Lost in translation?: After 200 years, Kleist’s play still reflects Pakistani society

Urdu adaptation of German dramatists’ play performed.

Express June 15, 2011


Corruption and the failings of human nature - themes touched upon in Heinrich von Kleist’s early nineteenth century script ‘The Broken Jug’ - still seem relevant in Pakistani society today.

Two hundred years after his death, German poet, dramatist, novelist and short story writer Heinrich von Kleist was remembered in Karachi with an Urdu adaptation of his comedy play, which was put on by SnR Productions.

The two-and-a half-hour play was abridged to a single act and that is perhaps why it lost its significance along the way.

The plot revolves around a broken jug and a trial takes place to find out who broke it. The audience knows that the judge, Adam (Shakeel Hussain), broke the jug. Judge Adam is in love with Shaista (Anoushca Malik, the director) and the audience watches as he tries to use the judicial system for his own interests - he accuses Shaista’s lover of breaking the jug.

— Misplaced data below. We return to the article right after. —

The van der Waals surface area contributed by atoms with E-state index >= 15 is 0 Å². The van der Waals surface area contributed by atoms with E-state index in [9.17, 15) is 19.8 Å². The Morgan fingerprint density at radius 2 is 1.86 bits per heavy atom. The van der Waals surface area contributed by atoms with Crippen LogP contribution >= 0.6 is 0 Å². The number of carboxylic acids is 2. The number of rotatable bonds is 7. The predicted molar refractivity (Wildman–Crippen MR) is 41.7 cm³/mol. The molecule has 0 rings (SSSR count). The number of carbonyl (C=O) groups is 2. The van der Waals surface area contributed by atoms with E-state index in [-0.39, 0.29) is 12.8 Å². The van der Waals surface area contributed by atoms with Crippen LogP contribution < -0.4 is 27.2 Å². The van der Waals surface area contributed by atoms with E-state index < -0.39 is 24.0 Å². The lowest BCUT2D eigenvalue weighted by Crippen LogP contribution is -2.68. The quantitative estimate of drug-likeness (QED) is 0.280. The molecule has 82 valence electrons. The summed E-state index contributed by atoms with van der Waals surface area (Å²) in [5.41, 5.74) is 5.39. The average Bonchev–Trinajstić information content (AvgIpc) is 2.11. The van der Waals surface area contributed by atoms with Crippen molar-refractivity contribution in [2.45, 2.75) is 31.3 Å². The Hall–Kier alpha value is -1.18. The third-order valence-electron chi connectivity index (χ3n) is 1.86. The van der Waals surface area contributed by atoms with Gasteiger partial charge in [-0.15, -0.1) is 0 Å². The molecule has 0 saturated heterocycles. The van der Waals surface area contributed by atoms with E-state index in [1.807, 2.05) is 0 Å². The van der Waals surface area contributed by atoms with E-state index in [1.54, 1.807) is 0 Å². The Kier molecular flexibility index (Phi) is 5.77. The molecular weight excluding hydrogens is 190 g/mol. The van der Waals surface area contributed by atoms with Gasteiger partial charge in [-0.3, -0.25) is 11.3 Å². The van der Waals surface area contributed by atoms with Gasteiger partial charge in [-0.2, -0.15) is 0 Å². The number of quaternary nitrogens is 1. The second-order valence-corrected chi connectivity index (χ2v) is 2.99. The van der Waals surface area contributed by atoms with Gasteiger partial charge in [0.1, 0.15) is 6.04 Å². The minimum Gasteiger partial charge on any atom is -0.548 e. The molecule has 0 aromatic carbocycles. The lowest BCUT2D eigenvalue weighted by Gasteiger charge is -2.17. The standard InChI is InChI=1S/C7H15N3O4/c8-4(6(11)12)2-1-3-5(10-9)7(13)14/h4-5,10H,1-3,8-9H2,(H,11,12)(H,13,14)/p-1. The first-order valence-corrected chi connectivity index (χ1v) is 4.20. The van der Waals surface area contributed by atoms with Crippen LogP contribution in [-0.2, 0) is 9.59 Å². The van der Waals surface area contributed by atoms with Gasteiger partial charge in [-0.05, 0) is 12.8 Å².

In the first half of the play, Adam is engaged in banter with his secretary, Basheer (Kamal Hussain). The truth is revealed when Shaista’s housemaid says she tracked the culprit’s footprints from outside Begum Naushat’s house to Judge Adam’s house and that he broke the jug when he came to see Shaista at night.

The play was translated by Goethe-Institut’s German Language Department head Shamim Manzar. “I translated the play into Urdu because we wanted to find a way to bring German literature to the Pakistani audience.”

Some audience members felt the play was too lengthy, while others thought it was too short. Journalist Anwer Mooraj disagreed. “Plays are generally too long so the length was just right. It was a good effort but at time the humour was not as subtle as it should have been and was too loud,” he said.

Another audience member, Tasneem Bandukwala, agreed with Anwer. “I feel that a lot of these up-and-coming actors overact. They need to tone it down,” she suggested.

Published in The Express Tribune, June 16th, 2011.



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